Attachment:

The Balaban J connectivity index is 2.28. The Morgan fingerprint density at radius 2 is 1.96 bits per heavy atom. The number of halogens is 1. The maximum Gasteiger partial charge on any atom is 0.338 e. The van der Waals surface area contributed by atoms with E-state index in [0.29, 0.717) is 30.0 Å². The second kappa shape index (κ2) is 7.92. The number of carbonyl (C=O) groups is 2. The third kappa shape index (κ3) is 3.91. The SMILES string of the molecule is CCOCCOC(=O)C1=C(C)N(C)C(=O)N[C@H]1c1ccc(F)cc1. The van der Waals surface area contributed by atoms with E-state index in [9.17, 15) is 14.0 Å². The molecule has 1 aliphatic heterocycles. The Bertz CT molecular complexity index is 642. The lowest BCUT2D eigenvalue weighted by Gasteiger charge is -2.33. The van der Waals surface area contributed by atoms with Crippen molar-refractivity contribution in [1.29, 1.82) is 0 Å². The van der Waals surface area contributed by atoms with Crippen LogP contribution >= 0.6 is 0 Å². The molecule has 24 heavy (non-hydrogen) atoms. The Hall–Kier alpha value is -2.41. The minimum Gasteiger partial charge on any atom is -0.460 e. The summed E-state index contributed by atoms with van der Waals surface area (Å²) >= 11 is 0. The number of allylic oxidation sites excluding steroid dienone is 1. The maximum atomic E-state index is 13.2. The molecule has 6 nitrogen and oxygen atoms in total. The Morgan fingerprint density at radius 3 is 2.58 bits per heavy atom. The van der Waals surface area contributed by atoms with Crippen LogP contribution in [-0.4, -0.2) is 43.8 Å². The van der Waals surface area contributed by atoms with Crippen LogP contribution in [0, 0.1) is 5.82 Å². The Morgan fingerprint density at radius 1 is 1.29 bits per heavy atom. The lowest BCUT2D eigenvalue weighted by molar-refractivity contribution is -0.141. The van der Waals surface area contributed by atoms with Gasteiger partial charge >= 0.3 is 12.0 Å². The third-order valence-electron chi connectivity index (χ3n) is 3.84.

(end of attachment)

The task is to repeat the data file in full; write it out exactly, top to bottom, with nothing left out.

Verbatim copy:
The Balaban J connectivity index is 2.28. The Morgan fingerprint density at radius 2 is 1.96 bits per heavy atom. The number of halogens is 1. The maximum Gasteiger partial charge on any atom is 0.338 e. The van der Waals surface area contributed by atoms with E-state index in [0.29, 0.717) is 30.0 Å². The second kappa shape index (κ2) is 7.92. The number of carbonyl (C=O) groups is 2. The third kappa shape index (κ3) is 3.91. The SMILES string of the molecule is CCOCCOC(=O)C1=C(C)N(C)C(=O)N[C@H]1c1ccc(F)cc1. The van der Waals surface area contributed by atoms with E-state index in [9.17, 15) is 14.0 Å². The molecule has 1 aliphatic heterocycles. The Bertz CT molecular complexity index is 642. The lowest BCUT2D eigenvalue weighted by Gasteiger charge is -2.33. The van der Waals surface area contributed by atoms with Crippen molar-refractivity contribution in [1.29, 1.82) is 0 Å². The van der Waals surface area contributed by atoms with Crippen LogP contribution >= 0.6 is 0 Å². The molecule has 24 heavy (non-hydrogen) atoms. The Hall–Kier alpha value is -2.41. The minimum Gasteiger partial charge on any atom is -0.460 e. The summed E-state index contributed by atoms with van der Waals surface area (Å²) >= 11 is 0. The number of allylic oxidation sites excluding steroid dienone is 1. The maximum atomic E-state index is 13.2. The molecule has 6 nitrogen and oxygen atoms in total. The Morgan fingerprint density at radius 3 is 2.58 bits per heavy atom. The van der Waals surface area contributed by atoms with Crippen LogP contribution in [-0.4, -0.2) is 43.8 Å². The van der Waals surface area contributed by atoms with Crippen LogP contribution in [0, 0.1) is 5.82 Å². The Morgan fingerprint density at radius 1 is 1.29 bits per heavy atom. The lowest BCUT2D eigenvalue weighted by molar-refractivity contribution is -0.141. The van der Waals surface area contributed by atoms with Gasteiger partial charge >= 0.3 is 12.0 Å². The third-order valence-electron chi connectivity index (χ3n) is 3.84.